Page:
Common thoughts when watching a Godzilla movie: "If you told girls you were the guy in the rubber suit, would they believe you?", and "If Godzilla spit at King Kong, wouldn't all his hair catch on fire? How is that even a contest?" A very uncommon thought, on the other scaly claw, is: "Man, Godzilla is pretty cool, but someone should let that guy off his leash!" Don't tell this to Atari, though, because the company seems to be under the impression that it has finally liberated everyone's favorite fire-spitting lizard in its recent city-crushing romp, Godzilla: Unleashed.
Ironically, Godzilla and company have never been as leashed as they are in this monster-fighting game, what with their normally devastating attacks pared down for the sake of game balance and longer battles. Indeed, a blast of nuclear flame to the face is only slightly more damaging than a kick to the shins. Several better titles might include Godzilla: Hits Like A Wuss, Godzilla: Doesn't Want You To See Him Like This, or maybe just Godzilla: Leashed.
Even though it's a lame video game with a two-hour campaign, a bad combat engine, terrible production values, a radically incoherent plot, beastly graphics, and a couple of annoying glitches, you can still be Godzilla, and you can still knock down Mothra with flame breath and then hit her with a small building while she's down. That counts for something, as does the fact that the game is mostly playable. In fact, at some points it even plays itself.
But first, the god-awful plot. In a room full of scientists and computers, presumably in a very secret monster-monitoring center, someone notices several large objects heading toward earth. They speak up, saying "There are several unidentified objects heading toward Earth!" To which a senior military-type says "How long until impact?" But before the subordinate can reply, a series of crashes answers his question, to which the subordinate says "Does that answer your question?" That's Godzilla: Unleashed at its wittiest.
It quickly becomes apparent that the UFOs are in fact giant, powerful crystals that drive most of earth's monsters insane. As Godzilla or one of a handful of good monsters, you have to travel to various locations, subdue rampaging titans, destroy crystals, and stop a crazy army guy from killing you. The whole story campaign takes about two hours to beat, at which point you gain a certain number of store points you can use to unlock more monsters, even though they all play roughly the same. The idea is that you'll actually grind through story mode over and over to unlock the likes of Space Godzilla (which would take at least 10 hours). But really, after about two plays (four hours), you will have wrung every ounce of blood from this inert space rock.
Your average level goes something like this: Several monsters duke it out in a bad approximation of a major city, and from the perspective of a camera that is completely out of your control. One of the monsters is you, and another might be juiced up as a result of scattered crystals. You can proceed by destroying the crystals (which takes 30 seconds), by defeating the bad monsters, or by dying. However, only one of these options requires you to actually play. If you do nothing, there is a chance the bad monster will be defeated by the other CPU-controlled monsters, or that they'll come burn you down. Either way, the level is considered complete, and you move on--even if you die. Because, as you know, Godzilla never dies.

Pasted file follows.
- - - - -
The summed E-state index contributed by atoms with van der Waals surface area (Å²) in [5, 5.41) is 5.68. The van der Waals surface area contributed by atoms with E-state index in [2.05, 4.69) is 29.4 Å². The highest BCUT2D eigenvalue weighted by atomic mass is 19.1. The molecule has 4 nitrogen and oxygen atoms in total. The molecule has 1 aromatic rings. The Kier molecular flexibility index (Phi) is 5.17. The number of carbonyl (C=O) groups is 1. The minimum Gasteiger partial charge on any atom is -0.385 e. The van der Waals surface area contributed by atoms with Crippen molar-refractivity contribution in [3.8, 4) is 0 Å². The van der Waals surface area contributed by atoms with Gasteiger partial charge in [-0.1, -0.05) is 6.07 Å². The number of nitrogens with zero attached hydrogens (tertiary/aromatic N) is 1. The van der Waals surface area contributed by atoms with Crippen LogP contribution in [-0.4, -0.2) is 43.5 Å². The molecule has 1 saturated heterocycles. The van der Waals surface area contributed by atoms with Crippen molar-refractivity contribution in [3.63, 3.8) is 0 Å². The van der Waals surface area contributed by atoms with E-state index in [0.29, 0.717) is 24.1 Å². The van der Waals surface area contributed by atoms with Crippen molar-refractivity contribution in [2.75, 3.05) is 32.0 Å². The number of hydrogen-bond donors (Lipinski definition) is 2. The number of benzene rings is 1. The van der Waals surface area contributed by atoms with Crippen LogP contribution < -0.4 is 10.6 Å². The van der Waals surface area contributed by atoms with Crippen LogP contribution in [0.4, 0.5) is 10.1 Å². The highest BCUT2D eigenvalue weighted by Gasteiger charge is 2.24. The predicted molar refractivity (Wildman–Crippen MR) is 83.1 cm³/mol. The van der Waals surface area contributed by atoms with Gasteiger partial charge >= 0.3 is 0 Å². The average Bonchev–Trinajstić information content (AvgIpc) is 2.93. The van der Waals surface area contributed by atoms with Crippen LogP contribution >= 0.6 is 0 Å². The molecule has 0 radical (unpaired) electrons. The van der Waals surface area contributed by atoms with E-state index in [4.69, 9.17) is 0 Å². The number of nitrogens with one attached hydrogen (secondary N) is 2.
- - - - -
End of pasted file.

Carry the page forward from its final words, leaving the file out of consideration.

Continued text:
If you decide to fight the other monsters (there are usually several), you can take one of three approaches to guaranteed victory. You can run circles around your foes until they inevitably turn on each other, and then pelt them with breath attacks until only one badly wounded monster remains. Or, instead of pelting them with breath attacks, you can run around the map and collect power-ups, three of which will make you berserk. In this state, your attacks actually do damage! So you can wade in, kick the rubber out of all your opponents at once for several seconds, and then retreat to find more crystals. Alternately, you can just wade in like an idiot and die. If you're fighting an enemy one-on-one, the power-crystal strategy works perfectly.
There are other nuances and issues. For instance, your monster automatically locks onto the first target it sees, even if it's an ally. Consequently, the only way to stop spitting fire at Jet Jaguar is to hit the run button, which breaks target lock, and then try to see an enemy first. This is nearly impossible if your friend and foe are standing next to each other. Then again, who cares? Kill your friend. Or just sit there. In Godzilla: Unleashed, the choice is yours.
Furthermore, the graphics are terrible. The entire visual range of the game is uglier than a hungover Megalon, and even the beasts themselves look less than terrifying. Godzilla fares the best; he looks like Godzilla. But creatures that are supposed to instill a level of dread and fear, such as Orga and Space Godzilla, don't look any more menacing than Anguirus---the punching bag of monsters. The sound bites aren't great, either. Most (though not all) of the monster noises are here, but the music is bad, and the effects are generic. This game has less atmosphere than outer space.
We aren't sure why you'd try to inflict this disaster on multiple players, though that's an option. Rather than provide you with the feeling that you're a giant monster wrecking civilization and destroying monster adversaries, you feel as if you're a guy in a rubber suit, fighting against other dudes in suits, on a set full of cardboard cutouts and toy tanks. In other words, this game captures everything that was janky and lame about Godzilla, but nothing that was cool or exciting. You should definitely let this sleeping dragon lie.